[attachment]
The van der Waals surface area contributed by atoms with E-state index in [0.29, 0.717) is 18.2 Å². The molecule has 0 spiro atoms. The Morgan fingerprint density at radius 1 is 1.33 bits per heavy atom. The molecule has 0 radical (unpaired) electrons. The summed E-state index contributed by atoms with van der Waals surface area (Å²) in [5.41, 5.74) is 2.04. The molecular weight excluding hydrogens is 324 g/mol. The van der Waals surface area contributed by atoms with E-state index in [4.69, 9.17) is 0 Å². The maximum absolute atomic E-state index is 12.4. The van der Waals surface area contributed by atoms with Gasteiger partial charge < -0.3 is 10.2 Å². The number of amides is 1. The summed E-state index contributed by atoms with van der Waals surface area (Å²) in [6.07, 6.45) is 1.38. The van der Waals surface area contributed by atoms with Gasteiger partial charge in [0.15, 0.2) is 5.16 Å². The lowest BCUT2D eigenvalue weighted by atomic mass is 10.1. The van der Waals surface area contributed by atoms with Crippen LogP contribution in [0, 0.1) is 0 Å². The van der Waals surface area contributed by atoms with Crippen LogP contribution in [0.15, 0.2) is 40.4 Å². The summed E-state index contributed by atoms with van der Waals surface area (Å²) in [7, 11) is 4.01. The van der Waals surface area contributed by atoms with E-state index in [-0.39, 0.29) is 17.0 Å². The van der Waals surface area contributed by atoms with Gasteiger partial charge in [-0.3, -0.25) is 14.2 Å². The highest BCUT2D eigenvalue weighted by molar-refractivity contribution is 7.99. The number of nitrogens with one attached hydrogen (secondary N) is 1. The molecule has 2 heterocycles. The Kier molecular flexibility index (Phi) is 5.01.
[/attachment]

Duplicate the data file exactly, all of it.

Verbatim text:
The van der Waals surface area contributed by atoms with E-state index in [0.29, 0.717) is 18.2 Å². The molecule has 0 spiro atoms. The Morgan fingerprint density at radius 1 is 1.33 bits per heavy atom. The molecule has 0 radical (unpaired) electrons. The summed E-state index contributed by atoms with van der Waals surface area (Å²) in [5.41, 5.74) is 2.04. The molecular weight excluding hydrogens is 324 g/mol. The van der Waals surface area contributed by atoms with E-state index in [4.69, 9.17) is 0 Å². The maximum absolute atomic E-state index is 12.4. The van der Waals surface area contributed by atoms with Gasteiger partial charge < -0.3 is 10.2 Å². The number of amides is 1. The summed E-state index contributed by atoms with van der Waals surface area (Å²) in [6.07, 6.45) is 1.38. The van der Waals surface area contributed by atoms with Gasteiger partial charge in [0.15, 0.2) is 5.16 Å². The lowest BCUT2D eigenvalue weighted by atomic mass is 10.1. The van der Waals surface area contributed by atoms with Crippen LogP contribution in [0, 0.1) is 0 Å². The van der Waals surface area contributed by atoms with Crippen LogP contribution in [0.15, 0.2) is 40.4 Å². The summed E-state index contributed by atoms with van der Waals surface area (Å²) in [7, 11) is 4.01. The van der Waals surface area contributed by atoms with E-state index in [-0.39, 0.29) is 17.0 Å². The van der Waals surface area contributed by atoms with Gasteiger partial charge in [-0.3, -0.25) is 14.2 Å². The highest BCUT2D eigenvalue weighted by molar-refractivity contribution is 7.99. The number of nitrogens with one attached hydrogen (secondary N) is 1. The molecule has 2 heterocycles. The Kier molecular flexibility index (Phi) is 5.01.